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      THE LATER PREHISTORY OF THE SHAHRIZOR PLAIN, KURDISTAN REGION OF IRAQ: FURTHER INVESTIGATIONS AT GURGA CHIYA AND TEPE MARANI

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          Abstract

          The Shahrizor Prehistory Project has targeted prehistoric levels of the Late Ubaid and Late Chalcolithic 4 (LC4; Late Middle Uruk) periods at Gurga Chiya (Shahrizor, Kurdistan region of northern Iraq), along with the Halaf period at the adjacent site of Tepe Marani. Excavations at the latter have produced new dietary and environmental data for the sixth millennium B.C. in the region, while at Gurga Chiya part of a burned Late Ubaid tripartite house was excavated. This has yielded a promising archaeobotanical assemblage and established a benchmark ceramic assemblage for the Shahrizor Plain, which is closely comparable to material known from Tell Madhhur in the Hamrin valley. The related series of radiocarbon dates gives significant new insights into the divergent timing of the Late Ubaid and early LC in northern and southern Mesopotamia. In the following occupation horizon, a ceramic assemblage closely aligned to the southern Middle Uruk indicates convergence of material culture with central and southern Iraq as early as the LC4 period. Combined with data for the appearance of Early Uruk elements at sites in the adjacent Qara Dagh region, this hints at long-term co-development of material culture during the fourth millennium B.C. in southeastern Iraqi Kurdistan and central and southern Iraq, potentially questioning the model of expansion or colonialism from the south.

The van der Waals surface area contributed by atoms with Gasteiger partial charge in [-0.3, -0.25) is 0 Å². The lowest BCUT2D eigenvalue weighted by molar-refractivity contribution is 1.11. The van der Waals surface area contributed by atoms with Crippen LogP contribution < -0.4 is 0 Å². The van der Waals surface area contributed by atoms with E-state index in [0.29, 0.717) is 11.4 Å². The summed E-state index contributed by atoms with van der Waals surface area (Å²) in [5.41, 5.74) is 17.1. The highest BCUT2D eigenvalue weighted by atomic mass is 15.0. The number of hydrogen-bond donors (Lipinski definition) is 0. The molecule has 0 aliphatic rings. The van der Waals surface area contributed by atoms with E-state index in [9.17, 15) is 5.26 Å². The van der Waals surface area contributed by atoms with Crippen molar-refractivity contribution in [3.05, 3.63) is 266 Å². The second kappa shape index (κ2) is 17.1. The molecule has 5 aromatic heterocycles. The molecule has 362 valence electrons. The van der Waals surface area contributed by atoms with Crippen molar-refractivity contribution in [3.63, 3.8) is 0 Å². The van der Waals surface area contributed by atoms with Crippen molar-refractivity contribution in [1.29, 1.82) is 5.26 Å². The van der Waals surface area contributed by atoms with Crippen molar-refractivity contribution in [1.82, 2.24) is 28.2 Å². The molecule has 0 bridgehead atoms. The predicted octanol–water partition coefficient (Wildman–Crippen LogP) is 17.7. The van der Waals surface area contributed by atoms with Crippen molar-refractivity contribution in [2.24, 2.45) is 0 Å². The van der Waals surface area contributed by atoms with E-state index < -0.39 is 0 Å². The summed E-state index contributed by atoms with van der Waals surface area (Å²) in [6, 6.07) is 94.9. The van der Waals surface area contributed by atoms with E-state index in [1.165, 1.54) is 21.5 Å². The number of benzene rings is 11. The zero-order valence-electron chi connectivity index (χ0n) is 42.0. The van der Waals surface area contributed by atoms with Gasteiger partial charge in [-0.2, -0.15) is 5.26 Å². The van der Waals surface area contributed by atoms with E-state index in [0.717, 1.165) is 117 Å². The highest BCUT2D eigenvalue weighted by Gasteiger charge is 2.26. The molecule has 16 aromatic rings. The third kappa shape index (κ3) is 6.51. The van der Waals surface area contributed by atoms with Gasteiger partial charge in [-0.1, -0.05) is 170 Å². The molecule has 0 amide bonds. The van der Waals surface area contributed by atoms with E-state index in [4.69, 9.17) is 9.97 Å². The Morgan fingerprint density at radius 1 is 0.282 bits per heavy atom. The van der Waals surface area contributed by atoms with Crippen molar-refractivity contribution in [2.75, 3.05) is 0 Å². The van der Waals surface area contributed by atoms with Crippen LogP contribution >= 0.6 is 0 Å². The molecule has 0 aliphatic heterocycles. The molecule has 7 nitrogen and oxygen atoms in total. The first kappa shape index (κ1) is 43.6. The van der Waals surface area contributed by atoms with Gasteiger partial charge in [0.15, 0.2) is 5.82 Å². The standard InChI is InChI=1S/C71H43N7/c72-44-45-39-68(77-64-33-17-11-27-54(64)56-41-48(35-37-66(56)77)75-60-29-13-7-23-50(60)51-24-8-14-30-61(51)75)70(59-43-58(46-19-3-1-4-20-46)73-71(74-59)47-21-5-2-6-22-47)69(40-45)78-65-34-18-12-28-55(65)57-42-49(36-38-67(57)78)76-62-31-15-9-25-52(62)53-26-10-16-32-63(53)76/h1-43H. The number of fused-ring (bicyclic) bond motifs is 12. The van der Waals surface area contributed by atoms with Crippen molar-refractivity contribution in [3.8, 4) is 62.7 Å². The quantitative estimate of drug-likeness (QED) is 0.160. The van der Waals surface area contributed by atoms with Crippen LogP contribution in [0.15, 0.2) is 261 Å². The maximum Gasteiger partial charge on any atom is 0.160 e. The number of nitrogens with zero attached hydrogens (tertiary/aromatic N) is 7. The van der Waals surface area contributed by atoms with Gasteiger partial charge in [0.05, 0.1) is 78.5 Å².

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          Myths of the Archaic State

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            Is Open Access

            A methodological approach to the study of archaeological cereal meals: a case study at Çatalhöyük East (Turkey)

            This paper presents an integrated methodology for the analysis of archaeological remains of cereal meals, based on scanning electronic microscopic analyses of microstructures of charred food fragments from Neolithic Çatalhöyük (Turkey). The remains of cereal foods as ‘bread-like’ or ‘porridge-like’ small charred lumps of various amalgamated plant materials are frequently recovered from Neolithic and later archaeological sites in southwest Asia and Europe. Cereal food remains have recently attracted interest because the identification of their plant contents, the forms of food that they represent and the methods used in their creation can provide unique information about ancient culinary traditions and routine food processing, preparation and cooking techniques. Here, we focus on three methodological aspects: (1) the analysis of their composition; (2) the analysis of their microstructure to determine preparation and cooking processes; (3) the comparison with experimental reference materials. Preliminary results are presented on the botanical composition and cooking processes represented by the charred cereal preparations found at Neolithic Çatalhöyük (Turkey), for example cereals processed into bread, dough and/or porridge.
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              The evolution of simplicity: Aesthetic labour and social change in the Neolithic Near East

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                Author and article information

                Journal
                Iraq
                Iraq
                Cambridge University Press (CUP)
                0021-0889
                2053-4744
                December 2020
                November 06 2020
                December 2020
                : 82
                : 41-71
                Article
                10.1017/irq.2020.3
                473a77a6-d26b-4b28-bc5f-4f7eef7a9c01
                © 2020

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